Hardcover, 384 pages
Published August 26th 2014 by Clarion Books
Greenglass House by Kate Milford was nominated for a national book award and prior to reading it, I had begun seeing it cropping up everywhere: on book haul videos on youtube, on book haul posts on blogs I read, people tweeting about it and instagramming it. I dismissed the hype as I usually do because following the hype has led me to some pretty bad experiences and decided to just plunge into the book without any preconceived notions except for the ones evoked by the absolutely gorgeous cover.
The novel is set in the titular Greenglass house, an inn, and focuses on Milo, the twelve year old adopted son of the inn keepers and the events that conspire during a week or so when unexpected guests and the inn keepers (and son) are snowed in due to a blizzard. Strange things are afoot in the inn and Milo is helped by the cook’s daughter, Meddy, in figuring out what is going with the guests.
My synopsis brings very little colour to the narrative that is bursting with it but just take it as it is.
The framing technique is used very effectively in this novel. The framing occurs twice (as it does in Echo by Pam Munoz Ryan). First is through fiction in the form of a book given to Milo by a guest which contains stories set in the area in which the inn is located. The second frame is the roleplaying game that allows Milo to become someone else and view events and people through a separate pair of eyes that belong to him and yet…not. This has the effect of introducing different narratives into the primary one: one as the adventurer the character Milo is roleplaying is, another as the young annoyed kid who is not able to enjoy his vacation on account of the unexpected visitors. Then another is the insertion of the history and meaning that comes with the introduction of the stories.
There are two main conflicts in the story: one is the internal conflict Milo faces; his sense of Otherness as a Chinese kid adopted by white parents and his efforts to reconcile himself to the family he has instead of the family that, as far as he is concerned, abandoned him. The other one is an external conflict and concerns the inn’s guests who all have, maybe sinister, motives for their presence.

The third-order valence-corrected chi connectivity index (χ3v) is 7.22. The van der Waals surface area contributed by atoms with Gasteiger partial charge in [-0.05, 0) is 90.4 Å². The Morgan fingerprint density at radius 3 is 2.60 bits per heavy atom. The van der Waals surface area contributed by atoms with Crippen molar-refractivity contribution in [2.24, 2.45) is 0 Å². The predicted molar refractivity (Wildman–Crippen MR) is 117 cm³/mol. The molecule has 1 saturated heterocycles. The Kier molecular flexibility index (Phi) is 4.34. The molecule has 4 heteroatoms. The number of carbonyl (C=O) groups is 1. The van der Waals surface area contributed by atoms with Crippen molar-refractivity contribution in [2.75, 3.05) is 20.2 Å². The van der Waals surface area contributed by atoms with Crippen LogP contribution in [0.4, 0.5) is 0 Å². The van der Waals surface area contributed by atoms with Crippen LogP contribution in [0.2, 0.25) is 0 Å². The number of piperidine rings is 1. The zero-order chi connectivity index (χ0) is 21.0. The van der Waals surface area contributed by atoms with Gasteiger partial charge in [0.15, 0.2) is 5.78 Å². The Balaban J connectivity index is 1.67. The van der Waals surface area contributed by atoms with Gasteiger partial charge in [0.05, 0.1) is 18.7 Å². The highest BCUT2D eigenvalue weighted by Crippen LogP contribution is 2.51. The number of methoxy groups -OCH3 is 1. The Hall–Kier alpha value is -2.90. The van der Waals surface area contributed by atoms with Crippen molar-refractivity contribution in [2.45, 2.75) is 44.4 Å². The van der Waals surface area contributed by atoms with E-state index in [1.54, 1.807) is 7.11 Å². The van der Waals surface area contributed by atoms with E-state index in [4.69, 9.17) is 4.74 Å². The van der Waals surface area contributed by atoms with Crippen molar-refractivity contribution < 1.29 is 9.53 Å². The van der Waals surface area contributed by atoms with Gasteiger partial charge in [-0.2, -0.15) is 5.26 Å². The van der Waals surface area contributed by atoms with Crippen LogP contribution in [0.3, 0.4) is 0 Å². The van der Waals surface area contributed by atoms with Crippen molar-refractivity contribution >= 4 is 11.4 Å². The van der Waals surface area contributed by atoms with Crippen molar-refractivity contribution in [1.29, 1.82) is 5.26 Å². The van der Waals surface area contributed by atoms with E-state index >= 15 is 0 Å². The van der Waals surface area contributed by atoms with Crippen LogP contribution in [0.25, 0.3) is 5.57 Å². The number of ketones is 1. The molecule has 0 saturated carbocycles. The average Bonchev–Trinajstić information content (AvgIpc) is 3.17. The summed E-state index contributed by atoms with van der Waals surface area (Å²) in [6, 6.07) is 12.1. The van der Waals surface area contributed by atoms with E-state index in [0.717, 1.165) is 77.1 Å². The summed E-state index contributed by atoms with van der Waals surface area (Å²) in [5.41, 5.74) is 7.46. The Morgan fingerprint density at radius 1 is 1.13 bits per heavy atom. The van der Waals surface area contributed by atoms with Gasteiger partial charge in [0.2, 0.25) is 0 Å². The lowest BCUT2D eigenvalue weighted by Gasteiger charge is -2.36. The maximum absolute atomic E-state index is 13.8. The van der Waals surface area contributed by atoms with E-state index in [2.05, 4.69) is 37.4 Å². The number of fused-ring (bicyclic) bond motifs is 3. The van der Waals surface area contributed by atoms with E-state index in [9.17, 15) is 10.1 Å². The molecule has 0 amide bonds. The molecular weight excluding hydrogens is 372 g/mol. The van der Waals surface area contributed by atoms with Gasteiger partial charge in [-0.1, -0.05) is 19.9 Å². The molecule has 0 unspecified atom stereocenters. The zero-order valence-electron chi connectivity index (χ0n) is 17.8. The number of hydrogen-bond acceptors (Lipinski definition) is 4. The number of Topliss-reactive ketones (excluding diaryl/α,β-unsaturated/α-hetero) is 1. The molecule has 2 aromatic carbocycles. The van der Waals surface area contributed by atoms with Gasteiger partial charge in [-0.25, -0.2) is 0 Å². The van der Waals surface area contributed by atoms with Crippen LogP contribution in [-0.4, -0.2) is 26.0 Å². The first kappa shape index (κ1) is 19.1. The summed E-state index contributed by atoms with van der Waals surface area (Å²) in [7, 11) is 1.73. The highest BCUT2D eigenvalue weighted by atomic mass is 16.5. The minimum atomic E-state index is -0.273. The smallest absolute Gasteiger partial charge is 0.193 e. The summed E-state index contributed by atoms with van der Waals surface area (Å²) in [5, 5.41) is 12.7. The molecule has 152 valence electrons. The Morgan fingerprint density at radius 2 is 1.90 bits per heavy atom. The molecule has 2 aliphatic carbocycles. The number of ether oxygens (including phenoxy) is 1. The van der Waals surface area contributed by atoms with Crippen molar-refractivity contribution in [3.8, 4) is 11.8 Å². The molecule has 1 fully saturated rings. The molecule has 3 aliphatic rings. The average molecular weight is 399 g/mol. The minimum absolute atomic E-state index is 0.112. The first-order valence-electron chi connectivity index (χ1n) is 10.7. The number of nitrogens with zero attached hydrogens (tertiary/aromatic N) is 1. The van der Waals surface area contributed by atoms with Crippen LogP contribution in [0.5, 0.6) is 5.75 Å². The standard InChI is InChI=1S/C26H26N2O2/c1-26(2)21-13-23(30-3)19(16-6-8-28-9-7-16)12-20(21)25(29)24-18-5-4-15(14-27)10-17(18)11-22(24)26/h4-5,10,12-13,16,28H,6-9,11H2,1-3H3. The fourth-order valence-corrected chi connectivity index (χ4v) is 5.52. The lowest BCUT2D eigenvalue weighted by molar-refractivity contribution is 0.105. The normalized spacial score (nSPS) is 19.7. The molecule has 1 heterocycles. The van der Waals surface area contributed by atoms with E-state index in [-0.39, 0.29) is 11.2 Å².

Yet another framing occurs when like Boccaccio’s Decameron the inn’s guest each tell a story to while away the winter evenings they have to spend snowed in. All these different storytelling elements are connected in a very skillful way that illustrates Milford’s expertise as a storyteller.
I did find the pacing a bit slow but I got over it when the action started in earnest. I liked how Meddy contributes to the story. In fact, all the separate stories contribute to the primary one in sometimes minor and sometimes major ways that shows how complex the novel truly is.
I must mention the twist at the end because though I pride myself on being able to predict which turn a story is going to take, this time I was left utterly flummoxed. I hadn’t expected the twist and when it came, whoa. Things made so much more sense then. I won’t say anything else about it except to say: wow.
This book is very important for many reasons and the forefront of them is the discourse it begins on the experiences of adopted kids into families of a different race or colour. Milo understandably has to contend with the guilt he feels for wanting to know more about his birth parents. The author’s note at the end mentions that the author and her partner are looking into international adoption and the book is, in part, a result of her considering what her future child will go through.
On a lighter note, the book tells a fantastic story about swashbuckling pirates, magic fables, wish granting well spirits and the mystery of the guests at the inn. Definitely recommended for both adult readers and the target audience.